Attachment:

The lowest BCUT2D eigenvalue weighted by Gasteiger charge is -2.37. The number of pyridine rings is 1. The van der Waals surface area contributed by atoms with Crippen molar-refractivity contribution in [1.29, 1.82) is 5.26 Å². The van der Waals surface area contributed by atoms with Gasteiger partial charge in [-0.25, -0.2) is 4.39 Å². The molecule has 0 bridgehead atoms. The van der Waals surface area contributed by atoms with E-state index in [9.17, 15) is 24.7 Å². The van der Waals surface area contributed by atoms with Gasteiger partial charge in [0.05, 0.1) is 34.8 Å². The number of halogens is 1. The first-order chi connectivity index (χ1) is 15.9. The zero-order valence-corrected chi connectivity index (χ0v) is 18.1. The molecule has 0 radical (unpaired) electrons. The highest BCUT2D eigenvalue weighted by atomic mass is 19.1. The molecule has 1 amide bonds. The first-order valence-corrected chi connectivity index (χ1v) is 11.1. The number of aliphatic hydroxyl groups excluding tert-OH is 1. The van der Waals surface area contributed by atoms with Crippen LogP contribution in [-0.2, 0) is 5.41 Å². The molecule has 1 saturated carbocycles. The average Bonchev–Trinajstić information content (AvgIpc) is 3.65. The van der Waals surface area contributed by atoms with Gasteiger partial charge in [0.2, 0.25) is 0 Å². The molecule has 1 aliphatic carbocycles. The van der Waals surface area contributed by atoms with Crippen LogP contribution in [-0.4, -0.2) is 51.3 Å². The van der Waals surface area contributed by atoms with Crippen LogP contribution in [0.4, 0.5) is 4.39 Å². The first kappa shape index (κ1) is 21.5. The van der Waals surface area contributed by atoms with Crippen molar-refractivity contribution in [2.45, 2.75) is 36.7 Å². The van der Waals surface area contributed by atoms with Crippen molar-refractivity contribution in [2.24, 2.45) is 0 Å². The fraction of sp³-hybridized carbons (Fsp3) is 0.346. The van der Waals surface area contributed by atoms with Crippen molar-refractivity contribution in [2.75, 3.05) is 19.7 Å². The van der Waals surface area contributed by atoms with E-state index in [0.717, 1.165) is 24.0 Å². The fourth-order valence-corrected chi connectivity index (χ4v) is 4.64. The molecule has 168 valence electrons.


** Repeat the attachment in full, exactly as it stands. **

The lowest BCUT2D eigenvalue weighted by Gasteiger charge is -2.37. The number of pyridine rings is 1. The van der Waals surface area contributed by atoms with Crippen molar-refractivity contribution in [1.29, 1.82) is 5.26 Å². The van der Waals surface area contributed by atoms with Gasteiger partial charge in [-0.25, -0.2) is 4.39 Å². The molecule has 0 bridgehead atoms. The van der Waals surface area contributed by atoms with E-state index in [9.17, 15) is 24.7 Å². The van der Waals surface area contributed by atoms with Gasteiger partial charge in [0.05, 0.1) is 34.8 Å². The number of halogens is 1. The first-order chi connectivity index (χ1) is 15.9. The zero-order valence-corrected chi connectivity index (χ0v) is 18.1. The molecule has 0 radical (unpaired) electrons. The highest BCUT2D eigenvalue weighted by atomic mass is 19.1. The molecule has 1 amide bonds. The first-order valence-corrected chi connectivity index (χ1v) is 11.1. The number of aliphatic hydroxyl groups excluding tert-OH is 1. The van der Waals surface area contributed by atoms with Crippen LogP contribution in [-0.2, 0) is 5.41 Å². The molecule has 1 saturated carbocycles. The average Bonchev–Trinajstić information content (AvgIpc) is 3.65. The van der Waals surface area contributed by atoms with Gasteiger partial charge in [0.2, 0.25) is 0 Å². The molecule has 1 aliphatic carbocycles. The van der Waals surface area contributed by atoms with Crippen LogP contribution in [-0.4, -0.2) is 51.3 Å². The van der Waals surface area contributed by atoms with Crippen LogP contribution in [0.4, 0.5) is 4.39 Å². The first kappa shape index (κ1) is 21.5. The van der Waals surface area contributed by atoms with Crippen molar-refractivity contribution in [2.45, 2.75) is 36.7 Å². The van der Waals surface area contributed by atoms with Crippen molar-refractivity contribution in [2.24, 2.45) is 0 Å². The fraction of sp³-hybridized carbons (Fsp3) is 0.346. The van der Waals surface area contributed by atoms with Crippen molar-refractivity contribution in [2.75, 3.05) is 19.7 Å². The van der Waals surface area contributed by atoms with E-state index in [0.717, 1.165) is 24.0 Å². The fourth-order valence-corrected chi connectivity index (χ4v) is 4.64. The molecule has 168 valence electrons.